Prof. William Brown, director
of Willow Run, says the lab now
is concentrating on holography
and non-destructive testing of
materials rather than the more
weapon - oriented uses of lasers,
adding however that Willow Run
work "on display techniques
probably relates to the simula-
tors" used for training gunners.
The Cooley Electronics Lab is
undertaking a long-term project
aimed at using holography for
detecting electronic bugs, bombs
and other items planted' within
solid objects.
In the communications field,
Cooley Lab is participating in a
long-range Navy program to im-
prove underwater communica-
tions for military submarines.
In a related effort, the elec-
trical engineering department's
Radiation Laboratorty has clas-
sified projects to design antennas
for the military.
In summarizing the situation,

research director Foster says,
"A number of individual wea-
' pons are coming along. For in-
stance there is a surveillance ra-
dar and other sensors for the
soldiers, better communications,
grenade launchers and anti-tank
weapons.
Drawing on the results of re-
search at the University and
from industrial contractors the
military is testing devices for the
electronic battlefield. The tests
are being performed by a special
Army agency called MASSTER
(Mobile Army Sensor System,
Test Evaluation and Review).
Realistic maneuvers test sen-
sors and other elements of the
electronic battlefield, evaluating
their effectiveness under simu-
lated combat conditions.
"Gen. William Westmoreland,
Army chief of staff, believes that
the new electronics technology
has brought the Army to the
threshold of a new concept for
the battlefield that may be as
revolutionary in warfare as the
introduction of the helicopter or
the tank," the New York Times
states.
University researchers are aid-
ing in this effort, selling their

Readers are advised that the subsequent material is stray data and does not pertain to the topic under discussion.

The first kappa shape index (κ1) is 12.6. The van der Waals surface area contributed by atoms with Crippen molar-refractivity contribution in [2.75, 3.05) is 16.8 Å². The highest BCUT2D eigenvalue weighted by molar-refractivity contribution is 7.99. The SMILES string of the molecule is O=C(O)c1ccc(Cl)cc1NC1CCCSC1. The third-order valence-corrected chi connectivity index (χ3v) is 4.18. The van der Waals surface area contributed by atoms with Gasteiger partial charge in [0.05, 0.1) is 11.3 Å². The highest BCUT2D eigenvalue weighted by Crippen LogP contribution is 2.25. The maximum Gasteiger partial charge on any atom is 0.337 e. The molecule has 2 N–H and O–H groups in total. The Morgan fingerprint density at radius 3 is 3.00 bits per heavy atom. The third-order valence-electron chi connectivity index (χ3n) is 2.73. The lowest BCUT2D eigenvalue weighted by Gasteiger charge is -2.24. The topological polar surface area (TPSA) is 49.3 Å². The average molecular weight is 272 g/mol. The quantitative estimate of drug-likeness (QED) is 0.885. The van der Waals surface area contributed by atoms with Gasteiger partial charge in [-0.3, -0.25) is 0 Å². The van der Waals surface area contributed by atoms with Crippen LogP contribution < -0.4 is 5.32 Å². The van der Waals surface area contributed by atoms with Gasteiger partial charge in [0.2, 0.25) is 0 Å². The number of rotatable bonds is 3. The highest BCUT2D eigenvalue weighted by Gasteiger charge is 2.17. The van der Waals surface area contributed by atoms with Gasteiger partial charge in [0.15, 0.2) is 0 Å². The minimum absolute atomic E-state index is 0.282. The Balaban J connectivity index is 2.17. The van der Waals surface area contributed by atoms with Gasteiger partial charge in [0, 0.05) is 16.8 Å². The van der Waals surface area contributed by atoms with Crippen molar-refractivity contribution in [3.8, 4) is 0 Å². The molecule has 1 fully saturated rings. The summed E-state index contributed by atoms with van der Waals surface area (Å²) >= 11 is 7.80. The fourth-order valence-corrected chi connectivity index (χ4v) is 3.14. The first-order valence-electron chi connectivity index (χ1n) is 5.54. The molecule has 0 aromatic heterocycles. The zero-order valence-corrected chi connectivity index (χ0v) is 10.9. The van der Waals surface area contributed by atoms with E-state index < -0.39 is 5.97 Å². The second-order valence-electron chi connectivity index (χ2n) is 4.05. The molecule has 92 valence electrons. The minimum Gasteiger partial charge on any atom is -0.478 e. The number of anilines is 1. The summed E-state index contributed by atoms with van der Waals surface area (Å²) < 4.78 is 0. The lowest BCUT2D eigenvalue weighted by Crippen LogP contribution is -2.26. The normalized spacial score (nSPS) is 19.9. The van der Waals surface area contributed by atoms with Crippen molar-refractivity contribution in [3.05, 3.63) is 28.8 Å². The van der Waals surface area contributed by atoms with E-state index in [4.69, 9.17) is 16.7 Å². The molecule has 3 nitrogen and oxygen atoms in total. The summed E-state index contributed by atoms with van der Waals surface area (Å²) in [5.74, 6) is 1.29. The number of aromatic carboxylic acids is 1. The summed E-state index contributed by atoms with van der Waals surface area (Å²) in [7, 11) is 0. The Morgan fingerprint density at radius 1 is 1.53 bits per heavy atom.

unique capabilities to the Defense
Department through classified
research.,
They note that their work is
being used in Vietnam and point
out that they are serving their
country and . promoting national
defense.
As Willow Run Director Brown
has said, "The Vietnam war may
be a mistake, but you just com-
pound the felony if you have
troops in Vietnam and don't send
them the best rifles you can de-
velop."
"If you want a free University,
you need a country that's free;"
he concludes.

Profs to fast
in protest of
war researcb
(Continued from Page 1)
-Refuse research contracts re-
quiring that security clearance by
the federal government be condi-
tional for faculty or student par-
ticipation in the research.
-Require any research facility
at the University to be open to any
qualified faculty member and stu-
dent within the financial capacity
of that facility to support research.
Urging others to join the fast,
history Prof. Sam Warner and
Young said, "Outraged by the con-
tinuing death and destruction in-
flicted on Indo-China by American
power, we find it unconszionable
that our University is still nost to
military-sponsored activities serv-
ing the American war machine."
Currently, the University con-
ducts $5.6 million worth of classi-
fied research, for the federal* gov-
ernment.
Commenting on the fast, dentist-
ry Prof. Gerald Cfiarbeneau, chair-
man of Assembly's classified Re-
search Committee called it "an at-
tempt to tie a set of emotions to an